Syria: The Crime of Silence


An injured man is seen at a medical point in the besieged town of Douma, Eastern Ghouta near Damascus in Syria. February 20, 2018. (Bassam Khabieh /Reuters)

Since 2011, the Syrian conflict has transformed through different stages of political stagnation and  violence. The peaceful protest of 2011, ignited by the Arab Spring revolutionary wave, demanded political and economic reform that initiated the current long-standing civil war

The conflict has attracted a long series of foreign interventions. Regional powers such as Turkey and Saudi Arabia became actively involved in arming and training some of the opposition’s forces and Turkey recently launched a military operations inside of Syria. On the other side, Iran and the Lebanon-based militia Hezbollah helped the Syrian regime’s military by providing financial support throughout the conflict. In 2015, Russia became another important player in the conflict through an airstrike campaign against the opposition forces in many parts of the country, including Aleppo and currently besieged Ghouta. Different political efforts have failed to bring an end to the conflict, which has resulted in  the loss of half million lives and the displacement of millions of people. The political path seems out of reach and use of force on the ground has become the ultimate show of power. All sides have committed varying degrees of violence, leaving the Syrian people to pay the cost.  

Unfortunately, news about Syria seems to only matter when the Syrian regime decides to use chemical weapons against its own people. It is understandable that the ongoing brutal conflict has become mundane, but death and destruction in Syria is happening regularly without the use of chemical weapons. On a daily basis, the regime of Bashar Al Assad indiscriminately bombards civilian-populated areas with all kind of weapons, most notably airstrikes and barrel bombs. The latest Ghouta chemical attack was not the first, nor will it be the last, in the series of atrocities committed by the Syrian regime. In 2013, Ghouta, a suburb of the capital Damascus, was the victim of a chemical attack that left hundreds of civilians dead and pushed thousands of families to flee. The thousands of lives that have been lost and the displaced millions are witnesses of the uselessness of the international community, represented by the United Nations. The latest wave of chemical attacks in Syria once again indicate that the regime of Bashar Al Assad serves as nothing but a terrorist force within Syria.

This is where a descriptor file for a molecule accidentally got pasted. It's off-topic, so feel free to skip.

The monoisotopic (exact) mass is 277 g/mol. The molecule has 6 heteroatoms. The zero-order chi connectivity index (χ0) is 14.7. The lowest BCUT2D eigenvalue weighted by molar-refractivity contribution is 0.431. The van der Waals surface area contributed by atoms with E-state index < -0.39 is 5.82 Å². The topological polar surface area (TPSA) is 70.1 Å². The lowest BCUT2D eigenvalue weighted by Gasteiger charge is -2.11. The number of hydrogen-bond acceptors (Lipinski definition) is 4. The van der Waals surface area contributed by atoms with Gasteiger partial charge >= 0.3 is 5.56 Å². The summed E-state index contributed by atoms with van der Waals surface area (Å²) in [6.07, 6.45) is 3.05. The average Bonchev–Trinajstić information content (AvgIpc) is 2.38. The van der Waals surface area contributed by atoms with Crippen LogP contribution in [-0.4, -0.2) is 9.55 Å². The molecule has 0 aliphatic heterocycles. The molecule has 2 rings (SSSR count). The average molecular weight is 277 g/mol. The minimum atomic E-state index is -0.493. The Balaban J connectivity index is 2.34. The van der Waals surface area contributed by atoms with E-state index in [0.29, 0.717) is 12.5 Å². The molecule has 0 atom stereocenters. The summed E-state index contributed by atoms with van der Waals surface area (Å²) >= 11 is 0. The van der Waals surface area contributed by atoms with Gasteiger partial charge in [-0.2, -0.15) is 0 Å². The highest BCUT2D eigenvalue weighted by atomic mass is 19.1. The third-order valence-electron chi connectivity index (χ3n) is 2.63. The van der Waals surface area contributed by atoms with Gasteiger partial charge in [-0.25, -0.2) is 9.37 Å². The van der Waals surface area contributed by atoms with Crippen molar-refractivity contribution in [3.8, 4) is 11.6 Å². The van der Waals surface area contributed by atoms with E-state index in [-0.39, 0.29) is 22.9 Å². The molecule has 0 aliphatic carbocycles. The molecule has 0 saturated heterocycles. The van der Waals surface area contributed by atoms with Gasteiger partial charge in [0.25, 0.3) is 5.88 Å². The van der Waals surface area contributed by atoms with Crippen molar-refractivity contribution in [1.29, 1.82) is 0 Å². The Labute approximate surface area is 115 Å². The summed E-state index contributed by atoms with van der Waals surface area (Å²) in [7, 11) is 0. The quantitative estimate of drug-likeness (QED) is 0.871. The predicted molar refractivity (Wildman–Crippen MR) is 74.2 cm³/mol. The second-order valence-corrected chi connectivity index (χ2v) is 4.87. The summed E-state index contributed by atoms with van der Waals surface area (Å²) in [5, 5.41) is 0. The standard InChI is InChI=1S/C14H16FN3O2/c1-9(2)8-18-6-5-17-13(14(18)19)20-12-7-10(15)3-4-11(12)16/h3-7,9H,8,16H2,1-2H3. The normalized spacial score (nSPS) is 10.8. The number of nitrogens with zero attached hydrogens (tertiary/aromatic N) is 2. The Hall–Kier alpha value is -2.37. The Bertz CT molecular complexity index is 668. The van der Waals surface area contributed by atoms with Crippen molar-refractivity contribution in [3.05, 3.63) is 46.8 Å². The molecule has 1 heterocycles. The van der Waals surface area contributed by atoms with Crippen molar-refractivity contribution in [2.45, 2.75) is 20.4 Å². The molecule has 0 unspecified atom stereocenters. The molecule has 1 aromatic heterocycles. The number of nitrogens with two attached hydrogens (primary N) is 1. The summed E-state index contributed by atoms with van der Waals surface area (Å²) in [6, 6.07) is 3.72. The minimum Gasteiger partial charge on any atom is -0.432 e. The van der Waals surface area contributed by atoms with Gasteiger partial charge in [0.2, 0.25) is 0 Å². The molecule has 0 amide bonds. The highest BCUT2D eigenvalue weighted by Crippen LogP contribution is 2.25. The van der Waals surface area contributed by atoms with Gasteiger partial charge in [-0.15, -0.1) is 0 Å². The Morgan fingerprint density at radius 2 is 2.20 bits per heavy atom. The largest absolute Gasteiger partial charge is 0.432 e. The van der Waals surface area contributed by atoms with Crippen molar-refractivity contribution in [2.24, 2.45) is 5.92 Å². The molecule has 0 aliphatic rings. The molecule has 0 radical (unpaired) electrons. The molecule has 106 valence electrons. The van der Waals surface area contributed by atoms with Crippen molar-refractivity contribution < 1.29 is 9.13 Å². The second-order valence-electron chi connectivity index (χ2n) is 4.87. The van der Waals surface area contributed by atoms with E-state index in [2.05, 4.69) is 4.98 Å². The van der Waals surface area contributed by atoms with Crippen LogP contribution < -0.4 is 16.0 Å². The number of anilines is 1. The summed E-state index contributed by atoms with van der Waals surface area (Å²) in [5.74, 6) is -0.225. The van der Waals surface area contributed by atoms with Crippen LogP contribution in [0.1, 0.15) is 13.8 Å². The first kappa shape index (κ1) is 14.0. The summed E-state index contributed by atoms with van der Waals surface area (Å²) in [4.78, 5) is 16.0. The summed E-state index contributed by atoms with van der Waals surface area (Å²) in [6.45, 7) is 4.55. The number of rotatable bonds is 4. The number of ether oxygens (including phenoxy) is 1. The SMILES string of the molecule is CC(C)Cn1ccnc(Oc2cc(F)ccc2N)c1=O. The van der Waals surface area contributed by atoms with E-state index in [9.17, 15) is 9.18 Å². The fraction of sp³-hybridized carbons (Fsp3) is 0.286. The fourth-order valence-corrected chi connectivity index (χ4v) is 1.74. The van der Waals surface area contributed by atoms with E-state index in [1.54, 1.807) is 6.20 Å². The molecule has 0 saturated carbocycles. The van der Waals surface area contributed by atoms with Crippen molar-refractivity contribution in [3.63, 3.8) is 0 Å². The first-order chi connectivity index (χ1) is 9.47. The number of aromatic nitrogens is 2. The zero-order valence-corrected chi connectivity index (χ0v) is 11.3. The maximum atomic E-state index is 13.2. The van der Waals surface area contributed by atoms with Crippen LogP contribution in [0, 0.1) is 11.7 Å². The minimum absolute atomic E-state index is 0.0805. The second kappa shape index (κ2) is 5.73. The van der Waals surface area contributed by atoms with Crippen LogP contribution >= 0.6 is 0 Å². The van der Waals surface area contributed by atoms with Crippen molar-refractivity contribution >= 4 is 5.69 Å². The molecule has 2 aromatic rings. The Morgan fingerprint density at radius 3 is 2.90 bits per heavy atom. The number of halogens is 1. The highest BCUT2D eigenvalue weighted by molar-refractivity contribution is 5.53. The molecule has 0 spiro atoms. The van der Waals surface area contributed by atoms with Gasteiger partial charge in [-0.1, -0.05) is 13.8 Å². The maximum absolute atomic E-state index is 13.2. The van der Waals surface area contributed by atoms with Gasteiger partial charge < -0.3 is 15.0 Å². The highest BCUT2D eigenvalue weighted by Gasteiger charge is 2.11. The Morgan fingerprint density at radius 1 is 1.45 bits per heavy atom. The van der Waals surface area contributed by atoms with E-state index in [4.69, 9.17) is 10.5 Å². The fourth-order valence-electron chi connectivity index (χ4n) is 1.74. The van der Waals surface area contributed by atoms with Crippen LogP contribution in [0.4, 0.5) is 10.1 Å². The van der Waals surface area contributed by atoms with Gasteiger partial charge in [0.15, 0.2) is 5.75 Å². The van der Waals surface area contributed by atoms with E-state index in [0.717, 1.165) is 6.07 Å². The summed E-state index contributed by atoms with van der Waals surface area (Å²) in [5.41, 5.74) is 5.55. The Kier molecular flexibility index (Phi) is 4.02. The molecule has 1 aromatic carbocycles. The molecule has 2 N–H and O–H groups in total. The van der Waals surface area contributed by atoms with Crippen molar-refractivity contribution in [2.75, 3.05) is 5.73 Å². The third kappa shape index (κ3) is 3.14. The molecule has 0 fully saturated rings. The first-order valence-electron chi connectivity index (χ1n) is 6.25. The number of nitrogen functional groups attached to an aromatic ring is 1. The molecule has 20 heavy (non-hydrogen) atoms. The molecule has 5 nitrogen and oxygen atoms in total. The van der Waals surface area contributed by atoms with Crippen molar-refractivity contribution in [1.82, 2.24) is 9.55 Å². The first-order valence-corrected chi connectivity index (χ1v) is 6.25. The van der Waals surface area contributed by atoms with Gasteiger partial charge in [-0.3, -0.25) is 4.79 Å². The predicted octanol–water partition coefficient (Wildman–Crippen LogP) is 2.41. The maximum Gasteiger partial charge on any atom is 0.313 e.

Ghouta is one of the few opposition strongholds, and it has been under siege for the past five years. The humanitarian situation has worsened over this period, culminating in the past week during the latest chemical attack. The attack resulted in at least 500 casualties and mass displacement. As a result of the continual bombing, food, medicine, and shelter are extremely scarce. Prior to the siege, Ghouta was a home to 800,000 people; however, at least half Ghouta’s population has fled in the past few years.  

The fall of Ghouta would represent a huge loss for the Syrian opposition. The escalation in Ghouta is also a reflection of the failed political process, a recurring theme throughout the conflict. Last month, the Sochi summit similarly reflected this failure, as Russia – the organizer of the summit – denied the Syrian opposition its basic demands resulting in the withdrawal of the opposition from the summit. The Russian government refused to allow the opposition even an opportunity to discuss a future of Syria without Assad. They also refused to display the opposition’s Syrian flag in the summit, a seemingly calculated political move.